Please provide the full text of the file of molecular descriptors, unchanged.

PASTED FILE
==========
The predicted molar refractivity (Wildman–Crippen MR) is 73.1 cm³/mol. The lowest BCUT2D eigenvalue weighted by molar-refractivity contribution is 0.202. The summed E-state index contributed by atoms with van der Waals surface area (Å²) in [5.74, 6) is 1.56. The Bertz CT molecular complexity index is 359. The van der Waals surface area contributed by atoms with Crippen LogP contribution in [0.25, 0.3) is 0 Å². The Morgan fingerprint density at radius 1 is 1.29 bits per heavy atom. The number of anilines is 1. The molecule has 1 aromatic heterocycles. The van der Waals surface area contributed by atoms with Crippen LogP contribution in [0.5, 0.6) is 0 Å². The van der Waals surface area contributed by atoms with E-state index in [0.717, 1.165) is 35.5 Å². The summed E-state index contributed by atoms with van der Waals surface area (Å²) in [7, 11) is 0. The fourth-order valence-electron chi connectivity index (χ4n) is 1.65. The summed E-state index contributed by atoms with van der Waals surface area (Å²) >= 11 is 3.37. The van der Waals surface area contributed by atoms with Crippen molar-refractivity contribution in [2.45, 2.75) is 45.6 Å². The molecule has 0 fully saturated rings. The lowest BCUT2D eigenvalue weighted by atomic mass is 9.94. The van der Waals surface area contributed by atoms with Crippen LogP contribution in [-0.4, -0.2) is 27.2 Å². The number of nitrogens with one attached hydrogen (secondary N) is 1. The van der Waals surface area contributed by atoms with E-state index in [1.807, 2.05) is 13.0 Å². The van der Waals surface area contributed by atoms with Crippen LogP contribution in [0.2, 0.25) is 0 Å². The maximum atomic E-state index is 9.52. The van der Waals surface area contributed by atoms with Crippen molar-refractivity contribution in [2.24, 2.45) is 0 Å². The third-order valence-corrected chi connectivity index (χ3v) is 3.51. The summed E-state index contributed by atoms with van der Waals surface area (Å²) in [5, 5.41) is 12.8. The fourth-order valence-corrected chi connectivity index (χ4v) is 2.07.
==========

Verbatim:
The predicted molar refractivity (Wildman–Crippen MR) is 73.1 cm³/mol. The lowest BCUT2D eigenvalue weighted by molar-refractivity contribution is 0.202. The summed E-state index contributed by atoms with van der Waals surface area (Å²) in [5.74, 6) is 1.56. The Bertz CT molecular complexity index is 359. The van der Waals surface area contributed by atoms with Crippen LogP contribution in [0.25, 0.3) is 0 Å². The Morgan fingerprint density at radius 1 is 1.29 bits per heavy atom. The number of anilines is 1. The molecule has 1 aromatic heterocycles. The van der Waals surface area contributed by atoms with Crippen LogP contribution in [0.5, 0.6) is 0 Å². The van der Waals surface area contributed by atoms with E-state index in [0.717, 1.165) is 35.5 Å². The summed E-state index contributed by atoms with van der Waals surface area (Å²) in [7, 11) is 0. The fourth-order valence-electron chi connectivity index (χ4n) is 1.65. The summed E-state index contributed by atoms with van der Waals surface area (Å²) >= 11 is 3.37. The van der Waals surface area contributed by atoms with Crippen molar-refractivity contribution in [2.45, 2.75) is 45.6 Å². The molecule has 0 fully saturated rings. The lowest BCUT2D eigenvalue weighted by atomic mass is 9.94. The van der Waals surface area contributed by atoms with Crippen LogP contribution in [-0.4, -0.2) is 27.2 Å². The number of nitrogens with one attached hydrogen (secondary N) is 1. The van der Waals surface area contributed by atoms with E-state index in [1.807, 2.05) is 13.0 Å². The van der Waals surface area contributed by atoms with Crippen LogP contribution in [0.2, 0.25) is 0 Å². The maximum atomic E-state index is 9.52. The van der Waals surface area contributed by atoms with Crippen molar-refractivity contribution in [2.24, 2.45) is 0 Å². The third-order valence-corrected chi connectivity index (χ3v) is 3.51. The summed E-state index contributed by atoms with van der Waals surface area (Å²) in [5, 5.41) is 12.8. The fourth-order valence-corrected chi connectivity index (χ4v) is 2.07.